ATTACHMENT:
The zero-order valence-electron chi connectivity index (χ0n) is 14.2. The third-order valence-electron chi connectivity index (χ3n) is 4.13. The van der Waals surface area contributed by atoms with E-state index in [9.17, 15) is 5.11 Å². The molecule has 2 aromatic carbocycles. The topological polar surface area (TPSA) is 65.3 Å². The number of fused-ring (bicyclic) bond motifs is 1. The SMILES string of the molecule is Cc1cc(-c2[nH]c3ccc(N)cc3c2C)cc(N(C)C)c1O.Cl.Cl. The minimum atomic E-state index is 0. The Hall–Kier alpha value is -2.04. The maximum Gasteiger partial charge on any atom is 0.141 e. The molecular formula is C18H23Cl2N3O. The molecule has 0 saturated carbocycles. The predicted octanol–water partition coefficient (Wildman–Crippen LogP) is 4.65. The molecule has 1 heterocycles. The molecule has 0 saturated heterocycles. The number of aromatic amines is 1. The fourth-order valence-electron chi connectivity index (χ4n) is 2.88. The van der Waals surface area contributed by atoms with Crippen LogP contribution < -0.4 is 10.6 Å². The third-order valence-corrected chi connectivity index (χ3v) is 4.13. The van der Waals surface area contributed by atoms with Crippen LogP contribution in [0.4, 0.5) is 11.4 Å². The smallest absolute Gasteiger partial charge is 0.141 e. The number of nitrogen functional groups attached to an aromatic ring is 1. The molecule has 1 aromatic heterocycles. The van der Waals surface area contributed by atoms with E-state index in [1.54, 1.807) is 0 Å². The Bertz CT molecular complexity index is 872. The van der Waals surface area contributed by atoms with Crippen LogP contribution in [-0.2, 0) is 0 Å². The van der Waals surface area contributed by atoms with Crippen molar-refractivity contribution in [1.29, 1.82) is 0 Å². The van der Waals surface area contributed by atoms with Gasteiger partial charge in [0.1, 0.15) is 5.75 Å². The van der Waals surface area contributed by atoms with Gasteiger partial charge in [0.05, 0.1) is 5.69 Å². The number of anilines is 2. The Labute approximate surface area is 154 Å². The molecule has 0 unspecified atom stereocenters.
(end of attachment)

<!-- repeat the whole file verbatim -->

The zero-order valence-electron chi connectivity index (χ0n) is 14.2. The third-order valence-electron chi connectivity index (χ3n) is 4.13. The van der Waals surface area contributed by atoms with E-state index in [9.17, 15) is 5.11 Å². The molecule has 2 aromatic carbocycles. The topological polar surface area (TPSA) is 65.3 Å². The number of fused-ring (bicyclic) bond motifs is 1. The SMILES string of the molecule is Cc1cc(-c2[nH]c3ccc(N)cc3c2C)cc(N(C)C)c1O.Cl.Cl. The minimum atomic E-state index is 0. The Hall–Kier alpha value is -2.04. The maximum Gasteiger partial charge on any atom is 0.141 e. The molecular formula is C18H23Cl2N3O. The molecule has 0 saturated carbocycles. The predicted octanol–water partition coefficient (Wildman–Crippen LogP) is 4.65. The molecule has 1 heterocycles. The molecule has 0 saturated heterocycles. The number of aromatic amines is 1. The fourth-order valence-electron chi connectivity index (χ4n) is 2.88. The van der Waals surface area contributed by atoms with Crippen LogP contribution < -0.4 is 10.6 Å². The third-order valence-corrected chi connectivity index (χ3v) is 4.13. The van der Waals surface area contributed by atoms with Crippen LogP contribution in [0.4, 0.5) is 11.4 Å². The smallest absolute Gasteiger partial charge is 0.141 e. The number of nitrogen functional groups attached to an aromatic ring is 1. The molecule has 1 aromatic heterocycles. The van der Waals surface area contributed by atoms with E-state index in [1.54, 1.807) is 0 Å². The Bertz CT molecular complexity index is 872. The van der Waals surface area contributed by atoms with Crippen LogP contribution in [-0.2, 0) is 0 Å². The van der Waals surface area contributed by atoms with Crippen molar-refractivity contribution in [1.29, 1.82) is 0 Å². The van der Waals surface area contributed by atoms with Gasteiger partial charge in [0.1, 0.15) is 5.75 Å². The van der Waals surface area contributed by atoms with Gasteiger partial charge in [0.05, 0.1) is 5.69 Å². The number of anilines is 2. The Labute approximate surface area is 154 Å². The molecule has 0 unspecified atom stereocenters.